PAST: Point Grey Grey Hounds
PRESENT: Point Grey Golf and Country Club
FUTURE: Columbia Lions
Rachel Shi is more than accurate. She's precise. Pin sharp.
"Every time she chips, she's thinking of actually chipping it in," said golf instructor and LPGA player Taronne Atley, who hasn't seen accuracy like Shi's in the 30 years she's coached teenagers.
Shi, 17, takes a meticulous approach to her short game, a strategy that often lands her on the green before the ball.
"She will walk to the green to see her line and will analyzes a chip like it's a 10-foot putt," said Atley. "Her mental mind must be very calm. All she sees is the pin."
Shi could see the pin but not where her ball landed on the fourth hole of Delta's Beach Grove Golf Club during the CN Canadian Women's Tour in May when she shot the first hole-in-one of her career on the 166-foot par-three.
Spectators saw her tee-shot drop and went wild. Shi saw them react and asked, "What happened?"
Atley, her caddy for the two-round tournament as well as her mentor and coach, had the answer. "It went in. If it was close they'd have been clapping," she said. "They were jumping up and down off the ground."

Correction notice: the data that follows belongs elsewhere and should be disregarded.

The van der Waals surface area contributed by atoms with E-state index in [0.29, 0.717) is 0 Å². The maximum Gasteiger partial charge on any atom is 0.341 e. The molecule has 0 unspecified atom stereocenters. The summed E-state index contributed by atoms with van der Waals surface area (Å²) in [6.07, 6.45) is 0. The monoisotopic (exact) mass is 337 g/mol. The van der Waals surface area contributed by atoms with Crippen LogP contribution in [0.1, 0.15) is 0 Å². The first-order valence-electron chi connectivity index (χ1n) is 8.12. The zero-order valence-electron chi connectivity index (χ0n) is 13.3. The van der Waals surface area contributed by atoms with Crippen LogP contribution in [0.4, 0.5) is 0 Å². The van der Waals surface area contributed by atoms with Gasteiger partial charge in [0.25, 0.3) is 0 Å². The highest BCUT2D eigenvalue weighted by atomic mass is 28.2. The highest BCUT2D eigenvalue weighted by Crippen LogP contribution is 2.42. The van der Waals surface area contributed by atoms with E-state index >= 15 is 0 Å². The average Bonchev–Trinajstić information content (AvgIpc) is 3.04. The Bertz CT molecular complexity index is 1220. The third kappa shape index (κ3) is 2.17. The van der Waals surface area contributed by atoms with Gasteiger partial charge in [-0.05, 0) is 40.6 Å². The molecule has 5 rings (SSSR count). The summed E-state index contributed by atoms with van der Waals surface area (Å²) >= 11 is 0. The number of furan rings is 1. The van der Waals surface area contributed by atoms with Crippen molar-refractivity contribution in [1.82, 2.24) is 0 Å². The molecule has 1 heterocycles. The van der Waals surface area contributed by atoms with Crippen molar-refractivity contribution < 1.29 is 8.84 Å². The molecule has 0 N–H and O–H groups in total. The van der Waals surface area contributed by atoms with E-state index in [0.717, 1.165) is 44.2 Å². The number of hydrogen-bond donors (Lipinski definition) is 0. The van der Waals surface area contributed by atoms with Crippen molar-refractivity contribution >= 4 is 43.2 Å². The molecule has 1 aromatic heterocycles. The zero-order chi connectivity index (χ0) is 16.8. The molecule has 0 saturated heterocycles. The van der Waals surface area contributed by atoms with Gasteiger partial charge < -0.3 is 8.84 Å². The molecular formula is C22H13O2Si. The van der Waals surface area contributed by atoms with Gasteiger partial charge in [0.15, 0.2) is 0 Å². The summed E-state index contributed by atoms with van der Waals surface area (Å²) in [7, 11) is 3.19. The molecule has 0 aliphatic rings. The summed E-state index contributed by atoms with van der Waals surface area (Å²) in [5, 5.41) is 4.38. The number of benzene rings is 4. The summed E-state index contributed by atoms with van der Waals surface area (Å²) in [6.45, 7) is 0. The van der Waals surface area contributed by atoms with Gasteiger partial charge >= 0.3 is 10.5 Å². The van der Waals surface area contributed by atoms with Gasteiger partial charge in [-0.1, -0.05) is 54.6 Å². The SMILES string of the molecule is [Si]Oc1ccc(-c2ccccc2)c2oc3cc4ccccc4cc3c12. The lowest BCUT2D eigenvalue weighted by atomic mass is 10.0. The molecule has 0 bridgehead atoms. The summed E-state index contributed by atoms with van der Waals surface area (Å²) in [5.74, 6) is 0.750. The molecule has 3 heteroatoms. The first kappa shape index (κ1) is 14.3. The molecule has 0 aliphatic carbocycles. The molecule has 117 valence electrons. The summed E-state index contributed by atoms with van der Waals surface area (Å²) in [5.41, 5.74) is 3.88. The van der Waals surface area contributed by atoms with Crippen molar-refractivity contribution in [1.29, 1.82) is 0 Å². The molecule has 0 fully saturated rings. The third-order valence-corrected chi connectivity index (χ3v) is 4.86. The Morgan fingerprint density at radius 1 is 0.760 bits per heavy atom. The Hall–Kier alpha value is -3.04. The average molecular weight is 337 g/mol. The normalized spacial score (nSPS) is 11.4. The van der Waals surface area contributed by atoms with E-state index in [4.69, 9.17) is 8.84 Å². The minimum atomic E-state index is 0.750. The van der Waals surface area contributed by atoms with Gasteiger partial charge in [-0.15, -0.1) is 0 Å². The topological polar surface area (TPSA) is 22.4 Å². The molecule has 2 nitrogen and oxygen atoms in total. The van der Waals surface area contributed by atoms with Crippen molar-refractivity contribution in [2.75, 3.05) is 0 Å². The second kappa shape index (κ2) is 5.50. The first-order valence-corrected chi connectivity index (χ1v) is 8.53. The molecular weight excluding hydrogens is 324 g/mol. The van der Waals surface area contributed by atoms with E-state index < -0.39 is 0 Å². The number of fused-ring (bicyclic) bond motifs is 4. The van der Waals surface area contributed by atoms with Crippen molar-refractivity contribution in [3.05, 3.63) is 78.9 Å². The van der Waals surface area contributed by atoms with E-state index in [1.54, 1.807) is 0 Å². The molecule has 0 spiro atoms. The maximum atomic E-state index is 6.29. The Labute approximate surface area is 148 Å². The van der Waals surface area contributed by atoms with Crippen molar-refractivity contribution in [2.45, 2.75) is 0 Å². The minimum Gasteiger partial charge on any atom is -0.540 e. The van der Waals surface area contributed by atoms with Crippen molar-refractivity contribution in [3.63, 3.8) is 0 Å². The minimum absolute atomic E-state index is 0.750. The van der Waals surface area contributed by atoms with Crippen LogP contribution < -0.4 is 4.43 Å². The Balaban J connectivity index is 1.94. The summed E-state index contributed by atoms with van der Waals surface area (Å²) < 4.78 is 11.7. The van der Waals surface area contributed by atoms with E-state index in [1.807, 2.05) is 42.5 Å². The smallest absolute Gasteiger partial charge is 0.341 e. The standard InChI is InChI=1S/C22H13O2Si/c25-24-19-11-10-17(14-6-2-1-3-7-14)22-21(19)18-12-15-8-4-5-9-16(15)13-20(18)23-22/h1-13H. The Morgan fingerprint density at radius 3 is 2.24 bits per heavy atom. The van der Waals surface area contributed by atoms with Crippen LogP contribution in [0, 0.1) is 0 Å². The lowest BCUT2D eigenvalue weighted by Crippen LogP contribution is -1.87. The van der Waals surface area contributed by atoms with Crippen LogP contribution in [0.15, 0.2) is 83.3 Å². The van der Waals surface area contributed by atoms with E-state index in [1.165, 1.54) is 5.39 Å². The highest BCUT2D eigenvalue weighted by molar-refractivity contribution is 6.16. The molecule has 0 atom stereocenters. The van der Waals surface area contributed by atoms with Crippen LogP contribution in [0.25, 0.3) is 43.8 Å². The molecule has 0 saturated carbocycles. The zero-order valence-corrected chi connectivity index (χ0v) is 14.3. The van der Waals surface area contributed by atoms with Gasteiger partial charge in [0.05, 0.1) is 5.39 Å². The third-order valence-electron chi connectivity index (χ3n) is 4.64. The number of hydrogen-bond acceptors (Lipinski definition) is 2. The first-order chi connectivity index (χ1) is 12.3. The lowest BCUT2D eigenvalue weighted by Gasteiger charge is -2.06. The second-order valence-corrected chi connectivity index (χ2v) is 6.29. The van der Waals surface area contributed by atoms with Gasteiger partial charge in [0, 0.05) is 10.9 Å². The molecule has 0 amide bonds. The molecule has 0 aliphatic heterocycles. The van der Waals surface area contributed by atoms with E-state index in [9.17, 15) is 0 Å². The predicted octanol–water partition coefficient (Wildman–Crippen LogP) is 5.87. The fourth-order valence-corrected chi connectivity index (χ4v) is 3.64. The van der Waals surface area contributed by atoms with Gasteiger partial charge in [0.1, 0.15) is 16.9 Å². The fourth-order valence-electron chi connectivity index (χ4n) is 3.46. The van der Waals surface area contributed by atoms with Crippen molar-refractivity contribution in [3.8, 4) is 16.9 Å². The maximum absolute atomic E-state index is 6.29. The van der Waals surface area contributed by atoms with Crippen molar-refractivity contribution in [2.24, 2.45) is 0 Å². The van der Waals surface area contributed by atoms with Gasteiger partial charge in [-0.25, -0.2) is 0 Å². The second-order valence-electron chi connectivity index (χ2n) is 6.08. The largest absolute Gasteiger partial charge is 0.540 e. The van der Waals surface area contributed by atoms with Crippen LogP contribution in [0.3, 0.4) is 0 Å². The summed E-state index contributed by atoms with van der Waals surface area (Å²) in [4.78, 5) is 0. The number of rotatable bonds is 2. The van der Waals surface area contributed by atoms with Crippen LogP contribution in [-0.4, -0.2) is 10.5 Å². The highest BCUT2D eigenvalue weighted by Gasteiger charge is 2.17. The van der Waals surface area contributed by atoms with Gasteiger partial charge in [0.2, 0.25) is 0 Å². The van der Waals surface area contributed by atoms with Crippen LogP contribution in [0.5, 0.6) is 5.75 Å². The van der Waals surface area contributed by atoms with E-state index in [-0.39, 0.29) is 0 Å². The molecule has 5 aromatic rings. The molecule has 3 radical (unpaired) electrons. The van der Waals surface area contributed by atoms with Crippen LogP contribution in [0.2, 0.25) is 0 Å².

A member at the Point Grey Golf and Country Club, Shi's best round on the par-72 course is a one-under 71. She will add an even greater competitive edge if she can add another 10 yards to her driver and she'll have the opportunity in September when she joins the NCAA Div. I Lions at Columbia University.
Shi, who moved to Vancouver with her parents in October 2009, has played on the Canadian and Chinese amateur tours and since 2008 has twice won the China Junior Amateur tournament. In 2011 she placed third at the Canadian Junior Golf Association's Mizuno-sponsored national championship and topped that in 2012 when she tied for second. At the 2012 B.C. Summer Games, she outshot the competition to win by two strokes.
Her first instructor at age 12 was a professional on the Japanese tour who didn't speak the same languages as his student. They communicated without words and five years later, Shi is fluent in Japanese and the two still talk.
In any language, Shi makes the cut.
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